What Are The Common Misconceptions That People Have About Slip-&-Fall Cases?
Many people have a misconception that merely because they fell and have an injury, they are automatically entitled to money. This is not the case. In order to obtain a damages award or settlement in a slip-and-fall case, a person must prove responsibility on the part of whoever was in charge of maintaining the subject location or property. Therefore, there are always two important elements to slip-and-fall accident cases.
The accident itself must give rise to some partial or complete fault on someone else’s part. You need to prove liability on the part of whoever you feel is responsible for the conditions causing you to fall. Once and only once you have done that are you entitled to receive monetary damages for the pain and suffering, loss of enjoyment and loss of daily activities.
Generally, the misconception looks like this: “Well, I had an accident. I am entitled to money right away, and it is just a question of how much.” It’s just not true and not that simple.
How would you respond to someone asking how much their slip-and-fall case is worth?
The question cannot be answered without knowing more information about the true and full extent of the injuries, harm and other damages that resulted from the slip and fall. Obviously, cases have different values depending upon different variables.
A particular injury will often determine initially what type of dollar value a case has. After the true and full extent of the injuries are known, other variables, such as loss of earnings, medical costs, etc., can be considered when determining the full value of the case. Additionally, determining whether or not the sued defendant is entirely responsible for the injuries or whether the victim also bears some responsibility for the accident can also affect the value of the claim or case.
Of course, if the defendant is 100% responsible for the accident, then no reduction in the value of the case should occur. However, if for some reason the victim was negligent due to not seeing what was there to be seen or should have been seen and the accident could have been avoided, then the party who is being sued and his or her insurance carrier will always claim it is not entirely responsible and the value of the case should be reduced. For example, if the case was worth $100,000 and the victim was 25% responsible, then the case would be worth $75,000.
Would a landlord be liable if a resident of the apartment complex suffered injuries after a slip and fall on the landlord’s property?
People use the term landlord loosely. Usually, the landlord, from a lawyer’s perspective, is the owner of the property. As an owner of the property, the owner would certainly be responsible for any dangerous slip-and-fall conditions, and merely because a person is a tenant in that building does not take away the landlord’s responsibility. Additionally, the managing agent in charge of operating or managing the building could also bear responsibility, especially if the owner has a separate company or individual managing that building. There are many common areas inside multiple dwellings/apartment buildings such as lobbies, vestibules, laundry rooms, elevator banks and common hallways, not to mention stairways that must be maintained by landlords and their agents.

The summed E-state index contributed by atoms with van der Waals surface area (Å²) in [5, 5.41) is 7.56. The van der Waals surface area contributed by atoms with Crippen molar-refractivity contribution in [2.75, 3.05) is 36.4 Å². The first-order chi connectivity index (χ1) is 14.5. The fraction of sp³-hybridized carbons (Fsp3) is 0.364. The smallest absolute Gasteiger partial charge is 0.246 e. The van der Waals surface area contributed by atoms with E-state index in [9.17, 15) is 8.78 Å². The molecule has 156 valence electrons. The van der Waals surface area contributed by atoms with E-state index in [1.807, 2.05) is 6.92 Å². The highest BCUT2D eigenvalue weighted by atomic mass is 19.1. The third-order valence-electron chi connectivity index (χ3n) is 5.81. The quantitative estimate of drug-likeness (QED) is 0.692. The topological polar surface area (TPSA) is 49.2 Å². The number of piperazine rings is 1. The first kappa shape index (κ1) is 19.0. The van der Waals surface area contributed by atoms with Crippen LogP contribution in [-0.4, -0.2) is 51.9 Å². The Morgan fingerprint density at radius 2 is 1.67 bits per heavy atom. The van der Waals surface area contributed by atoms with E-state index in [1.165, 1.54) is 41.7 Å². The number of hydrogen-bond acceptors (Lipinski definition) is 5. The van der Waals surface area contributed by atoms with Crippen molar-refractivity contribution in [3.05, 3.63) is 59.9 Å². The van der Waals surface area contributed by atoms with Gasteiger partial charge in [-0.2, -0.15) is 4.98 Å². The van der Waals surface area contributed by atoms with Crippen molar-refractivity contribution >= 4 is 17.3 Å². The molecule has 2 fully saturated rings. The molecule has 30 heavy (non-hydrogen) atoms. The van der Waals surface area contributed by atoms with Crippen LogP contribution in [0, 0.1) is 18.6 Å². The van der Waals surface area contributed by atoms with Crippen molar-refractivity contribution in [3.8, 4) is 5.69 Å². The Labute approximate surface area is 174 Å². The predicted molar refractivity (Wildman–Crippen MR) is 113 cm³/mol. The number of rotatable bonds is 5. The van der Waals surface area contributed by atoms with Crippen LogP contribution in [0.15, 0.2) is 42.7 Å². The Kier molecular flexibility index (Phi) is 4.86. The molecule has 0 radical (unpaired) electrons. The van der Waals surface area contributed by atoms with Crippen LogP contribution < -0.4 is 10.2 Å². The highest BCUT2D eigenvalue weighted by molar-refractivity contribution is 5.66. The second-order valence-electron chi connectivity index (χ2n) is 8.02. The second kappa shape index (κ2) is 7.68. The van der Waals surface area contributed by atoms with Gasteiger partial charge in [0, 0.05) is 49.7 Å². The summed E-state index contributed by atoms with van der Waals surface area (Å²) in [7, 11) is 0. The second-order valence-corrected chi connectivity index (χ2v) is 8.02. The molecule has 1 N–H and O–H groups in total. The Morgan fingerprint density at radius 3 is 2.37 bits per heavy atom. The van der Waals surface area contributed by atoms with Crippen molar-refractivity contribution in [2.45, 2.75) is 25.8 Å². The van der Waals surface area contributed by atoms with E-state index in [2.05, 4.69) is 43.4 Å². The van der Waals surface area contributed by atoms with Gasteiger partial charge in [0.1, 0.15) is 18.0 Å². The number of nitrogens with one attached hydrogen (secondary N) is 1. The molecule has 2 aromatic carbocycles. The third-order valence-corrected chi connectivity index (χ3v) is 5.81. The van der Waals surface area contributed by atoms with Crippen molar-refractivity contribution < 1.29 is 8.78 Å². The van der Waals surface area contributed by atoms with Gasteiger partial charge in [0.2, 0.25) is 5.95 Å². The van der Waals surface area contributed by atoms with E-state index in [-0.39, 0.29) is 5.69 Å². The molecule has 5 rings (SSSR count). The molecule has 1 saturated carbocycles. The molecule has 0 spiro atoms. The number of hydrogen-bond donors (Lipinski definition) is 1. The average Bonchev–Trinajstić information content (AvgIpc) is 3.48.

Who would be responsible if someone fell down their neighbor’s or friend’s steps: the tenant or the person who owns the property?
This gets a little complicated because a person cannot expect an owner or a landlord of a building to be responsible for every accident or every injury that takes place in an area of the building that is not under the landlord’s control, or in areas where the owner or landlord does not have a responsibility to maintain on a regular basis.
As I stated earlier, there are common areas throughout many buildings. Certainly, the landlord would be responsible to maintain those areas and make sure they are in a safe and proper condition. Furthermore, if repairs are needed, the landlord must take care of those conditions.
The issue becomes a little more complicated inside an individual apartment because, at first glance, one would think that the landlord has responsibility merely because he owns the property. However, a landlord cannot be responsible for making repairs due to conditions that he is not aware of.
The landlord would be held responsible as long as it can be proven that he knew or should have known about a condition in a tenant’s private apartment. In this regard, landlords do have the responsibility to go into apartments periodically to make sure the equipment and fixtures in those apartments are in working order and that they are operating correctly.
Furthermore, any tenant residing in a particular apartment has a responsibility to notify the landlord concerning conditions that could pose a danger or cause an accident. Therefore, there could be shared responsibility for conditions inside a tenant’s apartment. A number of parties might be involved in the lawsuit. Likewise, if a tenant occupies an entire house leased from a landlord who doesn’t live there, the landlord is known as an absentee landlord. The absentee landlord still has a duty to take care of and repair conditions that the landlord knows exist on the property such as a leaky gutter or roof area that results in water on a pathway that turns to ice posing danger to people.
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